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Disability Pride

Published on Fri, 08/11/2023

A young woman holds a sign that reads Disability Pride Month; she wears a t-shirt reading Easter Seals Thrive. And a photo of Judy Heumann includes the quotation: "Disability only becomes a tragedy when society fails to provide the things we need to live our lives." There is also a Disability Pride flag, explained in the article. 

Celebrating A Natural and Beautiful Part of Human Diversity

Guest post by Stephanie Polito

July marks the anniversary of the Americans with Disabilities Act, the landmark legislation passed on July 26, 1990, that broke down barriers to inclusion in society. Disability Pride Month was first celebrated that same year, taking place in Boston, Massachusetts in the US. Celebrations follow, with the first parade taking place in Chicago in 2004. Despite so much progress being made to make a more inclusive society for those with impairments and disabilities, stigma, barriers, and a lack of accessibility still exist, which is why we need to acknowledge and honour every kind of disability, the people who identify with them, and the wide range of supports they need to thrive.

To gain awareness, there is an official Disability Pride Flag that we can tell you all about. The five colors represent the variety of needs and experiences: Mental Illness (blue), Intellectual and Developmental Disabilities (yellow), Sensory Disabilities (white), Physical Disabilities (red), and Invisible and Undiagnosed Disabilities (green).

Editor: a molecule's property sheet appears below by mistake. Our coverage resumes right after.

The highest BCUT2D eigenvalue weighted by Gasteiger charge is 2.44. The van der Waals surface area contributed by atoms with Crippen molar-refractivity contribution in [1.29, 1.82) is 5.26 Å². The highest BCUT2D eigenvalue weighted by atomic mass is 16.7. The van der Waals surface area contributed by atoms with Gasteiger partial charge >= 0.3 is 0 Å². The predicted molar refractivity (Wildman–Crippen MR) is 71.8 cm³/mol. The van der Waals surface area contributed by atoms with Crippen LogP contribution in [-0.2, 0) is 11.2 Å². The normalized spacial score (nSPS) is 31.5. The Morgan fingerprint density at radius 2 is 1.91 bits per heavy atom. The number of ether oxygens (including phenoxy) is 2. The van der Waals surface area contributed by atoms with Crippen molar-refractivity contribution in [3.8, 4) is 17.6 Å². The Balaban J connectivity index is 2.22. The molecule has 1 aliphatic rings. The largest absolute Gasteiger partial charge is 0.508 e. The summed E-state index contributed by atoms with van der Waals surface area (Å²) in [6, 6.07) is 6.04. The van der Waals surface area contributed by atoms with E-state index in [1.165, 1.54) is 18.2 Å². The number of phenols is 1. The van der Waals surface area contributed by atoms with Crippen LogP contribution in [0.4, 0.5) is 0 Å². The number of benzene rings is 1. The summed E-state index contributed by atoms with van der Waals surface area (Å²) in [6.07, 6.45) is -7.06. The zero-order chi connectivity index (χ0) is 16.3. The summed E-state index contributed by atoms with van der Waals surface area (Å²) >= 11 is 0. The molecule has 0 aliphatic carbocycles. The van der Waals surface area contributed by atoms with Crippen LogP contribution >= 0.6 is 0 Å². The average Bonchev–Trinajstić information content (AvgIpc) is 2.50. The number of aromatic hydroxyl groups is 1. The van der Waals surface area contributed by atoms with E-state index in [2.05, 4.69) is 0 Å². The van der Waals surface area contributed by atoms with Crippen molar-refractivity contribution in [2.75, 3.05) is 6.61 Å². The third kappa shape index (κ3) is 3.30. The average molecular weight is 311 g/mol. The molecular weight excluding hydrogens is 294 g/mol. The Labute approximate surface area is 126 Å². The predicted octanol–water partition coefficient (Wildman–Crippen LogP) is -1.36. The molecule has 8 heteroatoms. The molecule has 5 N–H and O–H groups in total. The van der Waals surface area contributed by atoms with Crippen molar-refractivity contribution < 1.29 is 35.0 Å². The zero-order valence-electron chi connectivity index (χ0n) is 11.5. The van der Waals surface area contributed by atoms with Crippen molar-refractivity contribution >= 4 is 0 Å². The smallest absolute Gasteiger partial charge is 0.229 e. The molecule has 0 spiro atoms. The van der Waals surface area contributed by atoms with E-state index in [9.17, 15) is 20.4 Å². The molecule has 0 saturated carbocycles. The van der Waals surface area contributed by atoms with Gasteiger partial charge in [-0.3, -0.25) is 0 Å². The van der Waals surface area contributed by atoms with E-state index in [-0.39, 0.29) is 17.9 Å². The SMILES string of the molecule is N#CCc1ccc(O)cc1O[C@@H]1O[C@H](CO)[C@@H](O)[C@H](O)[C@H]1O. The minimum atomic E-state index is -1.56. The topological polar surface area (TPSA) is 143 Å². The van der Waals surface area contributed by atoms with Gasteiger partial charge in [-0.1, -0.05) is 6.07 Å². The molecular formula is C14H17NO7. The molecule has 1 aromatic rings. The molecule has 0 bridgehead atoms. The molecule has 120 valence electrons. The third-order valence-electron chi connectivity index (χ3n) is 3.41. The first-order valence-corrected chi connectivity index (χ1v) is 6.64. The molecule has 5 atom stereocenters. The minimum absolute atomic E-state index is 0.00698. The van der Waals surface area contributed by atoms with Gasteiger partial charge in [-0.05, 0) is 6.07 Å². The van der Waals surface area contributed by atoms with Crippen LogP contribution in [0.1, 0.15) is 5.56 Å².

Why is Disability Pride Month important? To break down and end the internalized shame among people with Disabilities; and. To promote the belief in society that Disability is a natural and beautiful part of human diversity in which people living with Disabilities can take pride.



"A smiling young woman holds a sign that reads Disability Pride Month. She has a pony tail, and she wears a t-shirt reading Easter Seals Thrive.

Stepanie Polito identifies as female. She is a Pre-K teacher assistant. She is part of the Easterseals Massachusetts #TeachDisabilityHistory campaign. Stephanie and other members of the campaign reviewed drafts and provided input on Emerging America's free K-12 Disability History Curriculum: Reform to Equal Rights (2023). She is a board member of DREAM, a college program for people with disabilities. Learn more about DREAM

Rich Cairn

Civics and Social Studies Curriculum and Instruction Specialist, Collaborative for Educational Services
Rich Cairn founded Emerging America in 2006, which features the Library of Congress Teaching with Primary Sources program at the Collaborative for Educational Services, and the National Endowment for the Humanities Landmarks of American History program, "Forge of Innovation: The Springfield Armory and the Genesis of American Industry." The Accessing Inquiry clearinghouse, supported by the Library of Congress TPS program promotes full inclusion of students with disabilities and English Learners in civics and social studies education.